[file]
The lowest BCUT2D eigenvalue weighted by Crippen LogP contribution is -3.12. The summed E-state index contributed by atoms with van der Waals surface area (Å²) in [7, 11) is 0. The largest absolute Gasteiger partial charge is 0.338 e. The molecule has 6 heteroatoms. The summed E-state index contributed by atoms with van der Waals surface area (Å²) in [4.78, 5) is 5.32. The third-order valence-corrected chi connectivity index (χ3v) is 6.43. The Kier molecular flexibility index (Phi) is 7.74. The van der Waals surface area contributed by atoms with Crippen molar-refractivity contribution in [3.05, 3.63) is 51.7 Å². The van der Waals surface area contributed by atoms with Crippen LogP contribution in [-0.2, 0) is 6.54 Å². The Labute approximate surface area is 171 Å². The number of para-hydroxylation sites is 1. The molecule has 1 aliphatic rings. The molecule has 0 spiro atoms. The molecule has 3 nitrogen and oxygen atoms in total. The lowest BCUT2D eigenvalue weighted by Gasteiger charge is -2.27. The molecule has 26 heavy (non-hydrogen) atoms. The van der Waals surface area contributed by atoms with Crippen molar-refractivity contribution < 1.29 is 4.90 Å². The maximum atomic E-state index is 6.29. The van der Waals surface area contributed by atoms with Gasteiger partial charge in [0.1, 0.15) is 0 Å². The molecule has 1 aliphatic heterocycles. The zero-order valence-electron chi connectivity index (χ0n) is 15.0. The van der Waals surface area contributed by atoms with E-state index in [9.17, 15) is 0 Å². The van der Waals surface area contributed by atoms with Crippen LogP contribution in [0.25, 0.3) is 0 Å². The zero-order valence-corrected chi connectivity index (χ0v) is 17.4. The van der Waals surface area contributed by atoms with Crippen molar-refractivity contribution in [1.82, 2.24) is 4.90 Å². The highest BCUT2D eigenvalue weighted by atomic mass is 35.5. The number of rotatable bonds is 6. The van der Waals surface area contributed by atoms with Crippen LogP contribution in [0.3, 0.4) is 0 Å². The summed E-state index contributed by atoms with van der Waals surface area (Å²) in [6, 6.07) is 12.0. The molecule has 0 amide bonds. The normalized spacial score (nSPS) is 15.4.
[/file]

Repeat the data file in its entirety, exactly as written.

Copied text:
The lowest BCUT2D eigenvalue weighted by Crippen LogP contribution is -3.12. The summed E-state index contributed by atoms with van der Waals surface area (Å²) in [7, 11) is 0. The largest absolute Gasteiger partial charge is 0.338 e. The molecule has 6 heteroatoms. The summed E-state index contributed by atoms with van der Waals surface area (Å²) in [4.78, 5) is 5.32. The third-order valence-corrected chi connectivity index (χ3v) is 6.43. The Kier molecular flexibility index (Phi) is 7.74. The van der Waals surface area contributed by atoms with Crippen molar-refractivity contribution in [3.05, 3.63) is 51.7 Å². The van der Waals surface area contributed by atoms with Crippen LogP contribution in [-0.2, 0) is 6.54 Å². The Labute approximate surface area is 171 Å². The number of para-hydroxylation sites is 1. The molecule has 1 aliphatic rings. The molecule has 0 spiro atoms. The molecule has 3 nitrogen and oxygen atoms in total. The lowest BCUT2D eigenvalue weighted by Gasteiger charge is -2.27. The molecule has 26 heavy (non-hydrogen) atoms. The van der Waals surface area contributed by atoms with Crippen molar-refractivity contribution < 1.29 is 4.90 Å². The maximum atomic E-state index is 6.29. The van der Waals surface area contributed by atoms with Gasteiger partial charge in [0.1, 0.15) is 0 Å². The molecule has 1 aliphatic heterocycles. The zero-order valence-electron chi connectivity index (χ0n) is 15.0. The van der Waals surface area contributed by atoms with E-state index in [9.17, 15) is 0 Å². The van der Waals surface area contributed by atoms with Crippen LogP contribution in [0.25, 0.3) is 0 Å². The zero-order valence-corrected chi connectivity index (χ0v) is 17.4. The van der Waals surface area contributed by atoms with Crippen molar-refractivity contribution in [1.82, 2.24) is 4.90 Å². The highest BCUT2D eigenvalue weighted by atomic mass is 35.5. The number of rotatable bonds is 6. The van der Waals surface area contributed by atoms with Crippen LogP contribution in [0.3, 0.4) is 0 Å². The summed E-state index contributed by atoms with van der Waals surface area (Å²) in [6, 6.07) is 12.0. The molecule has 0 amide bonds. The normalized spacial score (nSPS) is 15.4.